Fairfield family upset at quality of long-term remote learning

Macy Schulman, left, and Mason Yeoh, both students at Fairfield Warde High School, carry pro-remote learning signs during a rally of parents and students fighting to have an online option for school this year, Monday, Aug. 16, 2021, in Fairfield, Conn. (Ned Gerard/Hearst Connecticut Media)

Macy Schulman, left, and Mason Yeoh, both students at Fairfield Warde High School, carry pro-remote learning signs during a rally of parents and students fighting to have an online option for school this year, Monday, Aug. 16, 2021, in Fairfield, Conn. (Ned Gerard/Hearst Connecticut Media)

Ned Gerard / Hearst Connecticut Media

FAIRFIELD — Lezah Yeoh said her son Mason has to essentially teach himself with the district’s current remote option.

Mason, a student at Fairfield Warde High School, “has to do hours and hours of math, English and science all on his own and then he is given a two-hour tutor,” Yeoh said at a recent school board meeting. She said other students who are quarantining due to COVID have more access to their actual classrooms and teachers.

“This is unacceptable,” she said. “It’s a problem.”

He is one of nine students considered long-term remote, each of whom has an individualized plan.

Yeoh had organized a rally with her son back in August demanding Fairfield at least give students the option to stay at home. Her frustrations then stemmed from the school district focusing on returning all students back to in-person learning and disregarding the students who cannot go back for legitimate health reasons.

She’s now asking for her son to have his teachers again.

At the meeting she said students attending school who get COVID and then asked to quarantined are able to access Google Classroom and their teachers.

“They are allowed to access things that my son can no longer access,” she said. “He has one tutor now who is an English teacher and who is teaching all subjects and even the tutor admitted that he cannot go past geometry and that he is not good at math. This is what we’re offered. All we’re asking is for our son to have his teachers.”

Superintendent Mike Cummings said there is a difference between quarantined, or short-term remote instruction, and instruction for home-bound, or long-term remote, students.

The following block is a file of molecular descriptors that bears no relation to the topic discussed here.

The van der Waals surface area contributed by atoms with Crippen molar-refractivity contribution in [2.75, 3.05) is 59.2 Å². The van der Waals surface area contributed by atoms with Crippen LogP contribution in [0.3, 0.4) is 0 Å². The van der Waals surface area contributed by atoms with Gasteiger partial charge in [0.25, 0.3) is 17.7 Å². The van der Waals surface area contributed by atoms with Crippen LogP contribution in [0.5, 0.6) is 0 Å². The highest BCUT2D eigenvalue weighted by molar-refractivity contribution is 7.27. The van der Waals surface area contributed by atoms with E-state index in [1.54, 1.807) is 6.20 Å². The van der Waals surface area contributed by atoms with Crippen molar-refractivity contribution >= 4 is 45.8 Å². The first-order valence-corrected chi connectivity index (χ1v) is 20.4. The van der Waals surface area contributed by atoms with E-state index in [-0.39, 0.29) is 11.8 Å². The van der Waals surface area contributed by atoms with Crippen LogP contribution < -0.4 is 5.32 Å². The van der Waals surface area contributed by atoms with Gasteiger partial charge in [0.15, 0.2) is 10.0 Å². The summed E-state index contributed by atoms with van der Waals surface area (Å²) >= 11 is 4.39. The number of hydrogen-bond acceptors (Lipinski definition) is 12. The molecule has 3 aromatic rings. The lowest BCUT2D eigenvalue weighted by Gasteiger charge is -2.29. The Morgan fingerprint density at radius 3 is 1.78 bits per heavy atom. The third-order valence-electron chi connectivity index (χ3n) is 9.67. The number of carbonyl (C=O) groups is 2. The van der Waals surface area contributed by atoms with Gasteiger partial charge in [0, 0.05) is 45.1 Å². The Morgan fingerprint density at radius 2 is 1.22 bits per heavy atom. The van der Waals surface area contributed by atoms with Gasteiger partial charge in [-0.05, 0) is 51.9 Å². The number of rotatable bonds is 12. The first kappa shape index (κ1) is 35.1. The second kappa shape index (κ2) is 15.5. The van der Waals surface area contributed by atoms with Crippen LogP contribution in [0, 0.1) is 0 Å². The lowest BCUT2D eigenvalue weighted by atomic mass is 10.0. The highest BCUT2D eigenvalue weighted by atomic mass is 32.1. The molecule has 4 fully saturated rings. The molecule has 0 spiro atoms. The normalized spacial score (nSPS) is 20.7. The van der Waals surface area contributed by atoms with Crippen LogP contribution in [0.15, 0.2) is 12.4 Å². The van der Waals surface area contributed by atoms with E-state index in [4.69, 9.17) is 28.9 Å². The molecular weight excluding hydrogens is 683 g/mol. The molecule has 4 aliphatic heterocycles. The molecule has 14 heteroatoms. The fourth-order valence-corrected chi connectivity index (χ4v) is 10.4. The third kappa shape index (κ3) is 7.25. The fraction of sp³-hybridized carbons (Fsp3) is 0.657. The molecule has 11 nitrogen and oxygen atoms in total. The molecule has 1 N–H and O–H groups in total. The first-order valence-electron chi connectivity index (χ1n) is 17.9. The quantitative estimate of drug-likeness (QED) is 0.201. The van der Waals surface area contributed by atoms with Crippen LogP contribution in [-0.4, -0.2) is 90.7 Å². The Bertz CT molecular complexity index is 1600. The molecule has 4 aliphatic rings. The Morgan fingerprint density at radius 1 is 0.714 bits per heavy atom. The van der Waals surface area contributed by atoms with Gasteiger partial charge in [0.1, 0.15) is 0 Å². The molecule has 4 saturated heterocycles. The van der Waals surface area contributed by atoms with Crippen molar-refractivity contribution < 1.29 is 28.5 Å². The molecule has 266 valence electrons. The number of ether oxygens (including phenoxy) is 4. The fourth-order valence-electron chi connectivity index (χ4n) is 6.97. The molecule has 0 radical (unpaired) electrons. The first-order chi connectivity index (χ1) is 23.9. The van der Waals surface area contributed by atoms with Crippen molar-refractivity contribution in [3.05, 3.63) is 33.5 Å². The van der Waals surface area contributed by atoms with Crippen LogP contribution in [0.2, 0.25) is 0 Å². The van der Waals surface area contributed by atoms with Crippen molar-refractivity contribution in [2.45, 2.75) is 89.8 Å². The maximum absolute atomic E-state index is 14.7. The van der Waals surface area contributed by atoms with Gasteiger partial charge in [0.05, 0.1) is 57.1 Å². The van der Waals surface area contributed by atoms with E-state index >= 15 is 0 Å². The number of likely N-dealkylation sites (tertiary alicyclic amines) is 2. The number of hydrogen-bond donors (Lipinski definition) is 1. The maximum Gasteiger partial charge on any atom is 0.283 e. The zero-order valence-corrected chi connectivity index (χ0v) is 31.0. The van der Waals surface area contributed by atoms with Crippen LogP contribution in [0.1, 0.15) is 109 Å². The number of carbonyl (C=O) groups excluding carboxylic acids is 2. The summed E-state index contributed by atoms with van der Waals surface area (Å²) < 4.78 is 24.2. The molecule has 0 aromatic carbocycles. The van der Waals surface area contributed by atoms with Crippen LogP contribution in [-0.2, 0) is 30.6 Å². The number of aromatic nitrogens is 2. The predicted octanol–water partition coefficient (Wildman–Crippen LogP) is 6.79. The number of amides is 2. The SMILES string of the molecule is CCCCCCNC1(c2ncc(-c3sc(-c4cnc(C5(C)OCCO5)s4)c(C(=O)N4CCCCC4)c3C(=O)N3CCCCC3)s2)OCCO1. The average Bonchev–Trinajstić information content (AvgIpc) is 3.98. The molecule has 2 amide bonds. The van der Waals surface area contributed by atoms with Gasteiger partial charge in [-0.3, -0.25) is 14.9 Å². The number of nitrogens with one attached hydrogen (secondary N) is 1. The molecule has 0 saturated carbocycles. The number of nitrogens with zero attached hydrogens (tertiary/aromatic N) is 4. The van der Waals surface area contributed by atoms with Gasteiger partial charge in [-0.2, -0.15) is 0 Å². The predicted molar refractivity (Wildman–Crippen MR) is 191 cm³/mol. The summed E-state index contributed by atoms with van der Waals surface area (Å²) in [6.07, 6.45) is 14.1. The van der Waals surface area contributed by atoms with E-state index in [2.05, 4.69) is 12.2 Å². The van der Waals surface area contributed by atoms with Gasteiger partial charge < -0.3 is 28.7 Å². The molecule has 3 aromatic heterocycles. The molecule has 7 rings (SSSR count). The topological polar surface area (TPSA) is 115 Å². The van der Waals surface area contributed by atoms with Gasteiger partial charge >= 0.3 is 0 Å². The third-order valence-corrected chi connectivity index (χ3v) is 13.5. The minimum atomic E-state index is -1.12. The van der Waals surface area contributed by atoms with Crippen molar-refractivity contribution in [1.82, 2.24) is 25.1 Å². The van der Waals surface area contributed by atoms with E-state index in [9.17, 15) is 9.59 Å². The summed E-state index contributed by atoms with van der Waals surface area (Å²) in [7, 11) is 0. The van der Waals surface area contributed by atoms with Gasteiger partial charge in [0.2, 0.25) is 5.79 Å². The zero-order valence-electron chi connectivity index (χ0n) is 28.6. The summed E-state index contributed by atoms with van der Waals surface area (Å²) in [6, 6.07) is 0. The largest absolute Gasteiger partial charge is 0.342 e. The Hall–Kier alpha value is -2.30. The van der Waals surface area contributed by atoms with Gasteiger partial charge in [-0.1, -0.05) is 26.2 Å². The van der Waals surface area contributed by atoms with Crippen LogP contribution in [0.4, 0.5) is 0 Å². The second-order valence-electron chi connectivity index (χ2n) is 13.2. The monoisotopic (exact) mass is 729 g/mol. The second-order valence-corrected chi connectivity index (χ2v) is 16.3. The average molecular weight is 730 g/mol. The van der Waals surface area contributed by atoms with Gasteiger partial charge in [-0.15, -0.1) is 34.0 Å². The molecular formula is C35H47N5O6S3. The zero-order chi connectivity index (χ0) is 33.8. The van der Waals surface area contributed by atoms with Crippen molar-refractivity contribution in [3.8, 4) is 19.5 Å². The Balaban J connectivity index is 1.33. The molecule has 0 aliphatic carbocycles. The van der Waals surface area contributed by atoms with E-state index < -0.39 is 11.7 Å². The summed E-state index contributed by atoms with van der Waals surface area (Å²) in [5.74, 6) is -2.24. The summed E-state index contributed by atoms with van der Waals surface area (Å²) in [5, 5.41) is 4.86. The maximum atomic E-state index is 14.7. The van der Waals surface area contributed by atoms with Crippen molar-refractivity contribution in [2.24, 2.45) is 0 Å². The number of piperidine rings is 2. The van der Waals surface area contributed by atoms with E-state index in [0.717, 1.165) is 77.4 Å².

“For long-term needs there is more one-to-one support,” Cummings said. “Each plan has to be tailored to the specific needs of the student. For all students we need to work with families on keeping them engaged in school and learning.”

According to the policy regulations, students in kindergarten through fifth grade who are quarantining will be included in daily classroom morning meeting through Google Meet. The support instructor will meet with the student daily — either individually or in grade-level groups — provide academic support, monitor work completion and adjust workloads as needed in consultation with the classroom teacher.

For quarantined students in grades six through 12, teachers will post relevant lesson materials and assignments in the online Google Classroom. Teachers are also available through their school email. Students can choose how they want to interact in the class. They can have lesson videos ahead of time, check in with their teacher on Google Meets at least once a day for at least 20 minutes or the teacher can turn on the classroom cameras and provide live instruction.

The short-term remote learning strategy has been used numerous times since the start of the year. Cummings said they have had students in quarantine since the first day of school, however, numbers have fluctuated since.

According to the daily FPS COVID-19 Dashboard, a total of 102 students and staff in the district have had to quarantine so far this year. Within that number, 47 students and staff have actually tested positive. As of Thursday, 22 students are in quarantine and a total of 17 students and staff are positive.

School board members encouraged families using any of the remote plans to stay in constant communication with district officials so they can determine if more supports are needed.

“We are going to be reviewing the process of our plan ongoing,” said Robert Mancusi, executive director of special education and student services. “We want to work with our families to make this work. We know this is really hard.”